Dr F. Perry Wilson
ORLANDO, Florida — Automated alerts sent to clinicians via patients’ electronic health records (EHRs) identified patients with diagnosable acute kidney injury (AKI) who were taking one or more medications that could potentially further worsen their renal function. This led to a significant increase in discontinuations of the problematic drugs and better clinical outcomes in a subgroup of patients in a new multicenter, randomized study with more than 5000 participants.
“Automated alerts for AKI can increase the rate of cessation of potentially nephrotoxic medications without endangering patients,” said F. Perry Wilson, MD, at Kidney Week 2022, organized by the American Society of Nephrology.
In addition, the study provides “limited evidence that these alerts change clinical practice,” said Wilson, a nephrologist and director of the Clinical and Translational Research Accelerator at Yale School of Medicine in New Haven, Connecticut.
“It was encouraging to get providers to change their behavior” by quickly stopping treatment with potentially nephrotoxic medications in patients with incident AKI. But the results also confirmed that “patient decision support systems tend to not be panaceas,” Wilson explained in an interview. Instead, “they tend to marginally improve” patients’ clinical status.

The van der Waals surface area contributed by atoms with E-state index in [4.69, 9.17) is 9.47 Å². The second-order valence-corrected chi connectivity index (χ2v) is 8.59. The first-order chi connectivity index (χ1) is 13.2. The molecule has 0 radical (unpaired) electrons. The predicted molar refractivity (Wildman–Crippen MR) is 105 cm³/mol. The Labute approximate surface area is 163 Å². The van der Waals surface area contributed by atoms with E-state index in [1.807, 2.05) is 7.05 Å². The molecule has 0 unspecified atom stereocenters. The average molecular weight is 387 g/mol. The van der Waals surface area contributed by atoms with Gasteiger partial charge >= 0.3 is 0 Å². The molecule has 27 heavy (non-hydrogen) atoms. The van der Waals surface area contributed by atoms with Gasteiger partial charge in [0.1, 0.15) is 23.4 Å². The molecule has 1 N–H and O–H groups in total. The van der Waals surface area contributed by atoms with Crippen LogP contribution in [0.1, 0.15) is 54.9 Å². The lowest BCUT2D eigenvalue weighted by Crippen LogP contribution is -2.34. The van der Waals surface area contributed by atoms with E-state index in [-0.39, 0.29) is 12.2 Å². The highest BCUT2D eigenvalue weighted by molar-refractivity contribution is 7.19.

“Our hope is that widespread use may make some difference on a population scale, but rarely are these game changers,” he admitted.
“This was a very nice study showing how we can leverage the EHR to look not only at drugs but also contrast agents to direct educational efforts aimed at clinicians about when to discontinue” these treatments, commented Karen A. Griffin, MD, who was not involved with the study.
A Danger for Alert Fatigue
Dr Karen A. Griffin
But the results also showed that more research is needed to better refine this approach, added Griffin, a professor at the Loyola University Stritch School of Medicine and chief of the renal section at the Edward Hines, Jr. VA Medical Center in Hines, Illinois. And she expressed caution about expanding the alerts that clinicians receive “because of the potential for alert fatigue.”
Wilson also acknowledged the danger for alert fatigue. “We’re doing these studies to try to reduce the number of alerts,” he said. “Most clinicians say that if we could show an alert improves patient outcomes, they would embrace it.”
Wilson and associates designed their current study to evaluate an enhanced type of alert that not only warned clinicians that a patient had developed AKI but also gave them an option to potentially intervene by stopping treatment with a medication that could possibly exacerbate worsening renal function. This enhancement followed their experience in a 2021 study that tested a purely informational alert that gave physicians no guidance about what actions to take to more quickly resolve the AKI.